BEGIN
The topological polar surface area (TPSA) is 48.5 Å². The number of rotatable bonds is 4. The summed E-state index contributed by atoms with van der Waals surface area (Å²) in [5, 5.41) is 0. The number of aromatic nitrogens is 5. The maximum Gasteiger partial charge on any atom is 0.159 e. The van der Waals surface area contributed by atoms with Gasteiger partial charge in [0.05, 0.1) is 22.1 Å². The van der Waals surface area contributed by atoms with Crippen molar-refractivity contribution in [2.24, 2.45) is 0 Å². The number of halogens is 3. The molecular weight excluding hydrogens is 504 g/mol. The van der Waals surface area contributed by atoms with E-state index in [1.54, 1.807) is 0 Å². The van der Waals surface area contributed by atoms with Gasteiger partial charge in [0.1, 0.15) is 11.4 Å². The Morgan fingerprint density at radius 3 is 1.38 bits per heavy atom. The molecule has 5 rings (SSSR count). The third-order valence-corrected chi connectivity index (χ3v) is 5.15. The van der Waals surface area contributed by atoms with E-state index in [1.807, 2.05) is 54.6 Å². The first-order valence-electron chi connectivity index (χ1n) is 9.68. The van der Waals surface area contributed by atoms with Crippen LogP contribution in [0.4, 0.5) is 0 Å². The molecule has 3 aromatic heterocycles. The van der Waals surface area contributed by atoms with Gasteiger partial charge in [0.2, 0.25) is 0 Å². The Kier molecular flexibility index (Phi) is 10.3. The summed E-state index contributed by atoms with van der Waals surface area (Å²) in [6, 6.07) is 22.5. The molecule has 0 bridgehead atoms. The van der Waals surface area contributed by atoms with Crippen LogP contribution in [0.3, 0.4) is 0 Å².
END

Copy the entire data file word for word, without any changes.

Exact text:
The topological polar surface area (TPSA) is 48.5 Å². The number of rotatable bonds is 4. The summed E-state index contributed by atoms with van der Waals surface area (Å²) in [5, 5.41) is 0. The number of aromatic nitrogens is 5. The maximum Gasteiger partial charge on any atom is 0.159 e. The van der Waals surface area contributed by atoms with Gasteiger partial charge in [0.05, 0.1) is 22.1 Å². The van der Waals surface area contributed by atoms with Crippen molar-refractivity contribution in [2.24, 2.45) is 0 Å². The number of halogens is 3. The molecular weight excluding hydrogens is 504 g/mol. The van der Waals surface area contributed by atoms with E-state index in [1.54, 1.807) is 0 Å². The van der Waals surface area contributed by atoms with Gasteiger partial charge in [0.1, 0.15) is 11.4 Å². The Morgan fingerprint density at radius 3 is 1.38 bits per heavy atom. The molecule has 5 rings (SSSR count). The third-order valence-corrected chi connectivity index (χ3v) is 5.15. The van der Waals surface area contributed by atoms with E-state index in [1.807, 2.05) is 54.6 Å². The first-order valence-electron chi connectivity index (χ1n) is 9.68. The van der Waals surface area contributed by atoms with Crippen LogP contribution in [0.4, 0.5) is 0 Å². The molecule has 3 aromatic heterocycles. The van der Waals surface area contributed by atoms with Gasteiger partial charge in [0.2, 0.25) is 0 Å². The Kier molecular flexibility index (Phi) is 10.3. The summed E-state index contributed by atoms with van der Waals surface area (Å²) in [6, 6.07) is 22.5. The molecule has 0 bridgehead atoms. The van der Waals surface area contributed by atoms with Crippen LogP contribution in [0.3, 0.4) is 0 Å².